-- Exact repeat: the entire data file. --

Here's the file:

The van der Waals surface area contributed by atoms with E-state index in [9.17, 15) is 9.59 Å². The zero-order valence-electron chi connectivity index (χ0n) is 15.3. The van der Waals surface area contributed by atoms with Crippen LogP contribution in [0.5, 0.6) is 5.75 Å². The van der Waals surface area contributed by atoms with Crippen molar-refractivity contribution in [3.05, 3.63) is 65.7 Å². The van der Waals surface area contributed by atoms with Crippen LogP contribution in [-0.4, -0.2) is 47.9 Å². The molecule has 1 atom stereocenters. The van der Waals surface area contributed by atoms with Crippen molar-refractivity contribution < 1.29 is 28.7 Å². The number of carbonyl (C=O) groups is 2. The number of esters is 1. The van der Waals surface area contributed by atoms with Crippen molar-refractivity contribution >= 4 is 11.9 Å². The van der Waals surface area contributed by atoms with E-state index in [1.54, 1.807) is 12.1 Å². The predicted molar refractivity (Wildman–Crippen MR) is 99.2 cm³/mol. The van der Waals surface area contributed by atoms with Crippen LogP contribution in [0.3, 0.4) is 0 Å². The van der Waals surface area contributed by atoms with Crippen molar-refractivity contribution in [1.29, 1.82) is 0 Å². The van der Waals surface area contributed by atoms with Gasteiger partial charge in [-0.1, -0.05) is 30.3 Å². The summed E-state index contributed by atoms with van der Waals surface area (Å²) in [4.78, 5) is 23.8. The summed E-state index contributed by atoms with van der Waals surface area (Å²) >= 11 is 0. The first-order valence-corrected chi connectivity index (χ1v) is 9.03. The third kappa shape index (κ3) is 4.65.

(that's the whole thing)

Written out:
The van der Waals surface area contributed by atoms with E-state index in [9.17, 15) is 9.59 Å². The zero-order valence-electron chi connectivity index (χ0n) is 15.3. The van der Waals surface area contributed by atoms with Crippen LogP contribution in [0.5, 0.6) is 5.75 Å². The van der Waals surface area contributed by atoms with Crippen molar-refractivity contribution in [3.05, 3.63) is 65.7 Å². The van der Waals surface area contributed by atoms with Crippen LogP contribution in [-0.4, -0.2) is 47.9 Å². The molecule has 1 atom stereocenters. The van der Waals surface area contributed by atoms with Crippen molar-refractivity contribution < 1.29 is 28.7 Å². The number of carbonyl (C=O) groups is 2. The number of esters is 1. The van der Waals surface area contributed by atoms with Crippen molar-refractivity contribution >= 4 is 11.9 Å². The van der Waals surface area contributed by atoms with E-state index in [1.54, 1.807) is 12.1 Å². The predicted molar refractivity (Wildman–Crippen MR) is 99.2 cm³/mol. The van der Waals surface area contributed by atoms with Crippen LogP contribution in [0.3, 0.4) is 0 Å². The van der Waals surface area contributed by atoms with Crippen molar-refractivity contribution in [1.29, 1.82) is 0 Å². The van der Waals surface area contributed by atoms with Gasteiger partial charge in [-0.1, -0.05) is 30.3 Å². The summed E-state index contributed by atoms with van der Waals surface area (Å²) in [4.78, 5) is 23.8. The summed E-state index contributed by atoms with van der Waals surface area (Å²) >= 11 is 0. The first-order valence-corrected chi connectivity index (χ1v) is 9.03. The third kappa shape index (κ3) is 4.65.